Just to add to the confusion, the docs have long included this example, which isn’t even a sensible regex, never mind that regexes aren’t usable here:

error:::mymodule[.*]    # Convert warnings to errors in "mymodule"
                        # and any subpackages of "mymodule"

These concerns about the regex behavior are the topic of bpo 34624, BTW.

On to category: this is actually the class of warning exception being used, so you can say (for example) DeprecationWarning here. In my case, I wanted to suppress the deprecation warnings that pytest raises. Pytest helpfully uses a base class, pytest.PytestDeprecationWarning, so I used that as the category. But this causes an error message at startup:

Invalid -W option ignored: invalid module name: ‘pytest’

Huh? pytest is an importable module! Nope: these category names are imported early in the startup sequence, before your real sys.path is built, so you cannot name third-party modules here...!

There are probably other things about warnings that confuse people. These are the ones I uncovered today after a long rage-fueled debugging session. An important developer skill is an irrational belief that things can be understood, and be made to make sense. Another is knowing when to give up and just accept the confusion. This morning I fully embraced the first.

In my case, I was trying to suppress warnings reported while running tests with pytest. Pytest has its own setting for warnings filters, and it uses its own copy of the warnings.py code for reading them, so that the regexes are not escaped! This is very useful, but could also add to the mystery, since the pytest docs don’t mention the difference.

And since pytest interprets its settings after sys.path has been configured, I can use third-party warning categories there. So this works perfectly:

filterwarnings =

It’s very satisfying to have some mysteries solved.

Who tests what is here: Coverage.py 5.0a3

Sunday 7 October 2018

A long-awaited feature of coverage.py is now available in a rough form: Who Tests What annotates coverage data with the name of the test function that ran the code.

To try it out:

  • Install coverage.py v5.0a3.
  • Add this line literally to the [run] section of your .coveragerc file:
  • [run]
    dynamic_context = test_function
  • Run your tests.
  • The .coverage file is now a SQLite database. There is no change to reporting yet, so you will need to do your own querying of the SQLite database to get information out. See below for a description of the database schema.

The database can be accessed in any SQLite-compatible way you like. Note that the schema is not (yet) part of the public API. That is, it may not be guaranteed to stay the same. This is one of the things yet to be decided. For now though, the database has these tables:

  • file: maps full file paths to file_ids: id, path
  • context: maps contexts (test function names) to contexts_ids: id, context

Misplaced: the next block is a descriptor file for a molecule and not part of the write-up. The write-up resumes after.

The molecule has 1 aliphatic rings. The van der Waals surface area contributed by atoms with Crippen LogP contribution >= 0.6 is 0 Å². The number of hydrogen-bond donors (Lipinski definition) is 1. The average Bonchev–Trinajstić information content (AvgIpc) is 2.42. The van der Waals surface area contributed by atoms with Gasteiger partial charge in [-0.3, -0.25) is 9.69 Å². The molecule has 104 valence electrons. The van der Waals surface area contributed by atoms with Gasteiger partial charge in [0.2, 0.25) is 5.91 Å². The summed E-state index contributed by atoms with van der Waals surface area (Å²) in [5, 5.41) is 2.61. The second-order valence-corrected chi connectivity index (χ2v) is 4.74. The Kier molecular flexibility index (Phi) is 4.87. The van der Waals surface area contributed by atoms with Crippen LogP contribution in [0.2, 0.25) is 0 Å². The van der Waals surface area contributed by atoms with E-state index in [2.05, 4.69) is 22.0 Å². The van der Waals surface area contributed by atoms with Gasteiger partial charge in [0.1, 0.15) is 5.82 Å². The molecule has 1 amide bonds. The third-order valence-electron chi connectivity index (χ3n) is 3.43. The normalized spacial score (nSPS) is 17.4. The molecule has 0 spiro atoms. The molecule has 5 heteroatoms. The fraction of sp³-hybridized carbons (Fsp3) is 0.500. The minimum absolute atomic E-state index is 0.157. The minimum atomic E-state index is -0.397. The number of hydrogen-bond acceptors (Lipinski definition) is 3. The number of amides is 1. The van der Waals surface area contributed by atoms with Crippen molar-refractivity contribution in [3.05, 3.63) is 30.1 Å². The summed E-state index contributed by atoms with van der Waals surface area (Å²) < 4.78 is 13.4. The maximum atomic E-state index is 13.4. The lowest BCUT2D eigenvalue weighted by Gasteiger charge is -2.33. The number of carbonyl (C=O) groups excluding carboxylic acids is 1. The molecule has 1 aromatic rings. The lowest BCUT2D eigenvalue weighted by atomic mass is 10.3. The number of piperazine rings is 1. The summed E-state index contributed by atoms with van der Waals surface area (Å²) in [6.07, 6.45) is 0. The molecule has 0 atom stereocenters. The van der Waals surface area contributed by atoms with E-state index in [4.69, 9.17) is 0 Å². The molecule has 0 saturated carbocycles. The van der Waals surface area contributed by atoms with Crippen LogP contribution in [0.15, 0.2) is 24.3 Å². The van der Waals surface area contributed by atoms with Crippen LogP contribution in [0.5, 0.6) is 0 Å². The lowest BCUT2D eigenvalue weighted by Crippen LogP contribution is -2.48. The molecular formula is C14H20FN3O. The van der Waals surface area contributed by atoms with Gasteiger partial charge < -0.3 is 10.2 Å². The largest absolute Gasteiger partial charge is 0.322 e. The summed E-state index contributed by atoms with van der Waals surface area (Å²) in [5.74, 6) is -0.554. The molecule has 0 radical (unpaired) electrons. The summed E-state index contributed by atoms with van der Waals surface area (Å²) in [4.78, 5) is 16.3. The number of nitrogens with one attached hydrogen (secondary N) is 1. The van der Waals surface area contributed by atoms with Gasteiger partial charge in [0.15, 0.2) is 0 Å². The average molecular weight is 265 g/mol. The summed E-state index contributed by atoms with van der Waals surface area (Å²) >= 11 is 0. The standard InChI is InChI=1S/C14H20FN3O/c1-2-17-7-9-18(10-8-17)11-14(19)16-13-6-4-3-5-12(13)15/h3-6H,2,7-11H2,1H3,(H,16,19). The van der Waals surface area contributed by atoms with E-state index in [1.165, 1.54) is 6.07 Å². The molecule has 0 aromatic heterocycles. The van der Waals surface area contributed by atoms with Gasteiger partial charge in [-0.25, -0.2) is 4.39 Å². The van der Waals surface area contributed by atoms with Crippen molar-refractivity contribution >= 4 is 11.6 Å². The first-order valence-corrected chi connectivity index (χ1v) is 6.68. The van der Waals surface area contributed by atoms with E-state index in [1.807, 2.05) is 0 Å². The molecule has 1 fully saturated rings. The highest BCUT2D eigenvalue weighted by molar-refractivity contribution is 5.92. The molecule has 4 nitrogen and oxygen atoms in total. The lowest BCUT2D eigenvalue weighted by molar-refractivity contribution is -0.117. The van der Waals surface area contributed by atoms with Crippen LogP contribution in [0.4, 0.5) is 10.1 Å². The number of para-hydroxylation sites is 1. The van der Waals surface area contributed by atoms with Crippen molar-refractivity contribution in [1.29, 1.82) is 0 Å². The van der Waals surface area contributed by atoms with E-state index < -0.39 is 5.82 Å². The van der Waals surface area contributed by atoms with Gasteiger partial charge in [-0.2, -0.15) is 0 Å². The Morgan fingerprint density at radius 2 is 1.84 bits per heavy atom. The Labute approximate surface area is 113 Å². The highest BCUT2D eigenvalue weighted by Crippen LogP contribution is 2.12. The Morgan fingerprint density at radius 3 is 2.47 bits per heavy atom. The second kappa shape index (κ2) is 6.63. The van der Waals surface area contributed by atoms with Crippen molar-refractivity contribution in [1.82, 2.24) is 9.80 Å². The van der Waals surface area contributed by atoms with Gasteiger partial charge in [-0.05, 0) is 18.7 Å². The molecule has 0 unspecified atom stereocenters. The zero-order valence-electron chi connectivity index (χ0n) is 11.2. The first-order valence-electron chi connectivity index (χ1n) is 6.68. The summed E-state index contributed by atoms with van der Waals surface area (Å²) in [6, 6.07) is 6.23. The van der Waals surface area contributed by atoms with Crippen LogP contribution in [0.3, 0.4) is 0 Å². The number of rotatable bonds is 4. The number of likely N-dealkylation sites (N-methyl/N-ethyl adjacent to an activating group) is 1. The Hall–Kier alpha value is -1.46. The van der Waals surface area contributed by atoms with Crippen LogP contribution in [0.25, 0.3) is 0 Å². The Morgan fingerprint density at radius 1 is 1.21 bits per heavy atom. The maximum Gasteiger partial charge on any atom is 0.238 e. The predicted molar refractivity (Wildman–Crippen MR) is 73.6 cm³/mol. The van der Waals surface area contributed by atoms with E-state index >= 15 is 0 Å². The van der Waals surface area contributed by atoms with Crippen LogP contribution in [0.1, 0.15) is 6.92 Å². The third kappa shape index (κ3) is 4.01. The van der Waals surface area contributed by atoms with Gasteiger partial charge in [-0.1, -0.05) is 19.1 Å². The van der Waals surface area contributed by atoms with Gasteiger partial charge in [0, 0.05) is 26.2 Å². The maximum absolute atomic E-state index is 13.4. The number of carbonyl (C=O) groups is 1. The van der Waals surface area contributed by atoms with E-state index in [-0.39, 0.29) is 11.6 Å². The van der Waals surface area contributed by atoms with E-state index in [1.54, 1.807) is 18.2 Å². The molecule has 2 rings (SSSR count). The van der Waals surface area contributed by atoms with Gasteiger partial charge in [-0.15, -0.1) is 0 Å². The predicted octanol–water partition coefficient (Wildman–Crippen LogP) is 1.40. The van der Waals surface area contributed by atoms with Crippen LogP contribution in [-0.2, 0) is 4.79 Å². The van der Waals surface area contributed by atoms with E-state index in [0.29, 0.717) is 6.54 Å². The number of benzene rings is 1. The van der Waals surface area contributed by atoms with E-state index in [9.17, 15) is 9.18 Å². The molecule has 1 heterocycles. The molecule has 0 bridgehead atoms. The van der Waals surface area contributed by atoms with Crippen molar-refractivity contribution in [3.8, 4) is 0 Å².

• line: the line execution data: file_id, context_id, lineno
  • arc: similar to line, but for branch coverage: file_id, context_id, fromno, tono

It’s not the most convenient, but the information is all there. If you used branch coverage, then the important data is in the “arc” table, and “line” is empty. If you didn’t use branch coverage, then “line” has data and “arc” is empty. For example, using the sqlite3 command-line tool, here’s a query to see which tests ran a particular line:

sqlite> select
   ...> distinct context.context from arc, file, context
   ...> where arc.file_id = file.id
   ...> and arc.context_id = context.id
   ...> and file.path like '%/xmlreport.py'
   ...> and arc.tono = 122;

BTW, there are also “static contexts” if you are interested in keeping coverage data from different test runs separate: see Measurement Contexts in the docs for details.

Some things to note and think about:

  • The test function name recorded includes the test class if we can figure it out. Sometimes this isn’t possible. Would it be better to record the filename and line number?
  • Is test_function too fine-grained for some people? Maybe chunking to the test class or even the test file would be enough?
  • Better would be to have test runner plugins that could tell us the test identifier. Anyone want to help with that?
  • What other kinds of dynamic contexts might be useful?
  • What would be good ways to report on this data? How are you navigating the data to get useful information from it?
  • How is the performance?
  • We could have a “coverage extract” command that would be like the opposite of “coverage combine”: it could pull out a subset of the data so a readable report could be made from it.

Please try this out, and let me know how it goes. Thanks.

Me on Talk Python To Me

Tuesday 25 September 2018

I was the guest on the most recent episode of the Talk Python To Me podcast: #178: Coverage.py. It was a really fun conversation. I liked at one point being able to say, “I’ll answer the question, and then I will challenge the premise of the question.” Michael does a great job running the show, including providing a full transcript of the episode!

We talked mostly about coverage.py, but there was a small digression into what I do for work, which is the Open edX team at edX. EdX has thousands of courses from hundreds of institutions. But the software we write is open source, and is used by a thousand other sites to do online education. It’s really gratifying to see them doing the kinds of education that edX will never do.

The example I gave on the show is UKK Guru, an Indonesian site running hundreds of small vocational courses that will mean a lot to its learners.

Sorry to repeat myself! Mostly the show is about coverage.py, it’s good. :)